Art of staying in shape:Kalaripayattu includes dynamic leg swings and jumps. Photograph by Aniruddha Chowdhury/Mint

Every session involves push-ups, squats, kicks, punches and high-intensity strength training. Classes are only held over the weekends, but most members find these sessions strenuous enough not to opt for additional exercise during the week. Jeeth Devaiah, a former hockey player and fitness trainer for the Delhi Daredevils cricket team of the Indian Premier League, rarely misses these weekend classes. “I have been into sports all my life but have never done anything like this," says Devaiah. “It’s a complete exercise routine that includes cardiovascular exercises and weight training in the form of kicks and spot strengthening."

Get toned

“You will notice that people who have been practising martial arts for years have great bodies. This comes from the fact that often they are working every muscle in their body. It is more holistic as a workout compared with cardio exercises like cycling or running," says Heath Matthews, sports rehabilitation specialist, Kokilaben Dhirubhai Ambani Hospital and Medical Research Institute, Mumbai.

Krav Maga combines cardiovascular exercises and weight training in the form of kicks and spot strengthening; trainers at the Kalari Academy of Performing Arts in Bangalore. Photograph by Aniruddha Chowdhury/Mint

Wolf says that given the strenuous training plan at the classes, weight loss or strengthening of muscles is only a natural by-product. He says an hour-long session of Krav Maga can help burn up to 800 calories.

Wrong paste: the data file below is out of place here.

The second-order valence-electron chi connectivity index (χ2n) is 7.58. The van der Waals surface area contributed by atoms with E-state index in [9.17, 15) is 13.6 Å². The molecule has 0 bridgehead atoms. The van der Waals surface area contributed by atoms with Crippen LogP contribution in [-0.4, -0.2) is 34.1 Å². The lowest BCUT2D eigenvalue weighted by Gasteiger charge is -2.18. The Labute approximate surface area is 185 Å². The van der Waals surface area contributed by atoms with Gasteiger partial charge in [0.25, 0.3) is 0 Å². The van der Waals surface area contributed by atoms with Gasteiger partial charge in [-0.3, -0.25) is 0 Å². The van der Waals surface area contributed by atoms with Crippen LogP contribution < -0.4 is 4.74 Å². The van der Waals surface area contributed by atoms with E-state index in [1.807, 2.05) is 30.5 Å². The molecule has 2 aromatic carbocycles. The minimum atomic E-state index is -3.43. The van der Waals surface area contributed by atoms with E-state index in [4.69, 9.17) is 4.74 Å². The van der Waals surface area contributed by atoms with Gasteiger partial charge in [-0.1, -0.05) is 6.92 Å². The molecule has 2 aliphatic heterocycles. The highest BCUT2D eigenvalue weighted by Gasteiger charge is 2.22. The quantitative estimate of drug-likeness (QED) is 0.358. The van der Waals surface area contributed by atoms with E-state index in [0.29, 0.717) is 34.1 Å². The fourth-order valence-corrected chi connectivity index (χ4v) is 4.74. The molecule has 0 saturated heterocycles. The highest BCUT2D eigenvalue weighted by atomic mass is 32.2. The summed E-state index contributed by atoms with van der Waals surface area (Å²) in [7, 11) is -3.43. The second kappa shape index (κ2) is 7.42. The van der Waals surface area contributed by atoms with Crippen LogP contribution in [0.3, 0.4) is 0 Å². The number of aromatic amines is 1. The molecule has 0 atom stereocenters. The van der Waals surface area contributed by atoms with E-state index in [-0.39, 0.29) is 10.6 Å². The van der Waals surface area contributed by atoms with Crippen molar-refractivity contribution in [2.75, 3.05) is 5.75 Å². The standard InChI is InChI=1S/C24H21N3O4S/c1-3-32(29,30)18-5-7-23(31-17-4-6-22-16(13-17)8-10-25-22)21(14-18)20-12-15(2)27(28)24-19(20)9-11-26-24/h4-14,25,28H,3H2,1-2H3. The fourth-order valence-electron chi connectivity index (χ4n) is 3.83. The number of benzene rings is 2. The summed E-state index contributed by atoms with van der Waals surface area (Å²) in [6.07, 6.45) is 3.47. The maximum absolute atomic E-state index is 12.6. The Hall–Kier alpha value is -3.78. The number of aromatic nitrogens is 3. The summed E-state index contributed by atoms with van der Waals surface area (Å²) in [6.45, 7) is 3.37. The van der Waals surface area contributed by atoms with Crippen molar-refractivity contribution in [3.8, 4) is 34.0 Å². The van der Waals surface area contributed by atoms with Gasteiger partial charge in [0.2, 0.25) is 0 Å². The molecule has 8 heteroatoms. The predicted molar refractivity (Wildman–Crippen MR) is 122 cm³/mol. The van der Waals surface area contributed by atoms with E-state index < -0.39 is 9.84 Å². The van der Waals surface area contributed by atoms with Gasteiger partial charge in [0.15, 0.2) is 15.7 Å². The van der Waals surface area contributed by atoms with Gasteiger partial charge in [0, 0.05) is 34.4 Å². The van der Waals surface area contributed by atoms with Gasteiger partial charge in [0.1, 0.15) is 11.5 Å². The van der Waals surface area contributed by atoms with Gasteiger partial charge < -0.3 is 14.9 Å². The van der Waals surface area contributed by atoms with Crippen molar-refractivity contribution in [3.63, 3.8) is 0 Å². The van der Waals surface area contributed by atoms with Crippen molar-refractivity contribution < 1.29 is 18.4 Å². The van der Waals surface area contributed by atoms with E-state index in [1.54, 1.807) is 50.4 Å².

Bangalore-based Ashwin Mohan has been training students in Mixed Martial Arts (MMA), a combination of several martial art forms, including Vajra Mushti (a martial arts form from south India), kick-boxing, judo, kung fu, and yoga. Though Mohan is not very comfortable with the idea of looking at martial arts as a means for weight loss, he says that if someone is looking for total fitness, then it would be a good option. “I have to say that my body is now more firm and youthful than it used to be when I was 25, when I wasn’t training in martial arts," says Mohan, who has learnt 23 forms of martial arts, including Brazilian Jiu-Jitsu and Shaolin Kung Fu in about two decades. Mohan’s class usually begins with a warm-up that is a combination of asanas, Pranayam and Chinese Qigong (a breathing technique). “With the current lives that most of us live, most parts of our body do not function to their fullest capacity," says Mohan, explaining that breathing techniques like Pranayam retrain the cardiovascular valves to pump blood efficiently. “To be able to fight, one needs to be physiologically relaxed, the muscles of the body should not be tense and one needs to train the body to do that," he says. Unlike Wolf’s classes that are intense and have a military method of instruction, Mohan helps his students relax. “Release all your thoughts," he says as they hold their ankles while their legs are stretched out in front of them. “You should train yourself not to think, because if you pause to think, you’ll never fight back."

Mind matters

Mixed Martial Arts is a combination of several martial art forms and yoga. Photograph by Aniruddha Chowdhury/Mint

Says Matthews, “You are working a lot of muscles in any martial arts session, but this works towards the health aspect only if you are not in the competitive arena." He adds that people who take part in fights could suffer from dislocated bones, bruises or even a concussion. “That just defeats the very purpose of fitness."